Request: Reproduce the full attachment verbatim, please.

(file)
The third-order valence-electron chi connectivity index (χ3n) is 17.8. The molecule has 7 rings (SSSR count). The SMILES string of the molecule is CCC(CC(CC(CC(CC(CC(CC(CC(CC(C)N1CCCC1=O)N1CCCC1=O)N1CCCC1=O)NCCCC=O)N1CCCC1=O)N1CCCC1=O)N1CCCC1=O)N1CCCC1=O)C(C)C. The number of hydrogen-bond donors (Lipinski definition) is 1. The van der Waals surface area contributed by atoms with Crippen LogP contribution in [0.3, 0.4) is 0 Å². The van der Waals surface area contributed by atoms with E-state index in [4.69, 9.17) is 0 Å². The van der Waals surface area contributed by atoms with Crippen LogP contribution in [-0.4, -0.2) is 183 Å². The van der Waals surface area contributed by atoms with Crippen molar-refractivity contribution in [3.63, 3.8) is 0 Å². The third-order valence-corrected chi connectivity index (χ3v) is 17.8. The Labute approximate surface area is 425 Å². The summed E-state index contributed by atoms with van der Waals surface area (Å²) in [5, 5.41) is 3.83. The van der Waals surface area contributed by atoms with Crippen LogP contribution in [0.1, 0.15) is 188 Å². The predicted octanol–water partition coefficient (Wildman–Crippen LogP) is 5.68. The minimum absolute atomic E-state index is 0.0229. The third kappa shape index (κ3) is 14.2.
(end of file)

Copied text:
The third-order valence-electron chi connectivity index (χ3n) is 17.8. The molecule has 7 rings (SSSR count). The SMILES string of the molecule is CCC(CC(CC(CC(CC(CC(CC(CC(CC(C)N1CCCC1=O)N1CCCC1=O)N1CCCC1=O)NCCCC=O)N1CCCC1=O)N1CCCC1=O)N1CCCC1=O)N1CCCC1=O)C(C)C. The number of hydrogen-bond donors (Lipinski definition) is 1. The van der Waals surface area contributed by atoms with Crippen LogP contribution in [0.3, 0.4) is 0 Å². The van der Waals surface area contributed by atoms with E-state index in [4.69, 9.17) is 0 Å². The van der Waals surface area contributed by atoms with Crippen LogP contribution in [-0.4, -0.2) is 183 Å². The van der Waals surface area contributed by atoms with Crippen molar-refractivity contribution in [3.63, 3.8) is 0 Å². The third-order valence-corrected chi connectivity index (χ3v) is 17.8. The Labute approximate surface area is 425 Å². The summed E-state index contributed by atoms with van der Waals surface area (Å²) in [5, 5.41) is 3.83. The van der Waals surface area contributed by atoms with Crippen LogP contribution in [0.1, 0.15) is 188 Å². The predicted octanol–water partition coefficient (Wildman–Crippen LogP) is 5.68. The minimum absolute atomic E-state index is 0.0229. The third kappa shape index (κ3) is 14.2.